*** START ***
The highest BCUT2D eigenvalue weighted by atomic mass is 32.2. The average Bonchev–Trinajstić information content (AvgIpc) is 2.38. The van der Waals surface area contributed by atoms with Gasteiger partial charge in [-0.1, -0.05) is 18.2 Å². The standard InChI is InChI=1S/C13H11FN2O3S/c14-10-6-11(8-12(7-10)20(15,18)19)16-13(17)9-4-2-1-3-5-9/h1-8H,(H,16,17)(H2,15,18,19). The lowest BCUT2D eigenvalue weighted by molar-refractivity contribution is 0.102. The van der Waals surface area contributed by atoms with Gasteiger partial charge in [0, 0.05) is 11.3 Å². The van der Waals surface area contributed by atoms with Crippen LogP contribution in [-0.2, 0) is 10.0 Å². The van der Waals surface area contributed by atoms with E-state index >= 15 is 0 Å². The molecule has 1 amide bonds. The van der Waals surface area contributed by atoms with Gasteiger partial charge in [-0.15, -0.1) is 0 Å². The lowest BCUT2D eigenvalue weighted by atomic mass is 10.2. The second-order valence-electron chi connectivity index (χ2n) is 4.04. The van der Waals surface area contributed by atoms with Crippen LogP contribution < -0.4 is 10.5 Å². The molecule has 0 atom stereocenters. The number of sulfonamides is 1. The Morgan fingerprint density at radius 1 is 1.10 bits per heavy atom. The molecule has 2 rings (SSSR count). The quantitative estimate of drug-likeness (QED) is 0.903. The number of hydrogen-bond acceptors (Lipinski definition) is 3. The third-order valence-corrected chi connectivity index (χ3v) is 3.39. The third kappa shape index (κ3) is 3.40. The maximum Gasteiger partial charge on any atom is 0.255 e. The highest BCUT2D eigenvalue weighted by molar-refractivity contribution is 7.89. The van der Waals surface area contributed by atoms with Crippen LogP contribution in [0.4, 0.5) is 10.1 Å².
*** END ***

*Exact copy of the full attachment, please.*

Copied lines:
The highest BCUT2D eigenvalue weighted by atomic mass is 32.2. The average Bonchev–Trinajstić information content (AvgIpc) is 2.38. The van der Waals surface area contributed by atoms with Gasteiger partial charge in [-0.1, -0.05) is 18.2 Å². The standard InChI is InChI=1S/C13H11FN2O3S/c14-10-6-11(8-12(7-10)20(15,18)19)16-13(17)9-4-2-1-3-5-9/h1-8H,(H,16,17)(H2,15,18,19). The lowest BCUT2D eigenvalue weighted by molar-refractivity contribution is 0.102. The van der Waals surface area contributed by atoms with Gasteiger partial charge in [0, 0.05) is 11.3 Å². The van der Waals surface area contributed by atoms with Crippen LogP contribution in [-0.2, 0) is 10.0 Å². The van der Waals surface area contributed by atoms with E-state index >= 15 is 0 Å². The molecule has 1 amide bonds. The van der Waals surface area contributed by atoms with Gasteiger partial charge in [-0.15, -0.1) is 0 Å². The lowest BCUT2D eigenvalue weighted by atomic mass is 10.2. The second-order valence-electron chi connectivity index (χ2n) is 4.04. The van der Waals surface area contributed by atoms with Crippen LogP contribution < -0.4 is 10.5 Å². The molecule has 0 atom stereocenters. The number of sulfonamides is 1. The Morgan fingerprint density at radius 1 is 1.10 bits per heavy atom. The molecule has 2 rings (SSSR count). The quantitative estimate of drug-likeness (QED) is 0.903. The number of hydrogen-bond acceptors (Lipinski definition) is 3. The third-order valence-corrected chi connectivity index (χ3v) is 3.39. The third kappa shape index (κ3) is 3.40. The maximum Gasteiger partial charge on any atom is 0.255 e. The highest BCUT2D eigenvalue weighted by molar-refractivity contribution is 7.89. The van der Waals surface area contributed by atoms with Crippen LogP contribution in [0.4, 0.5) is 10.1 Å².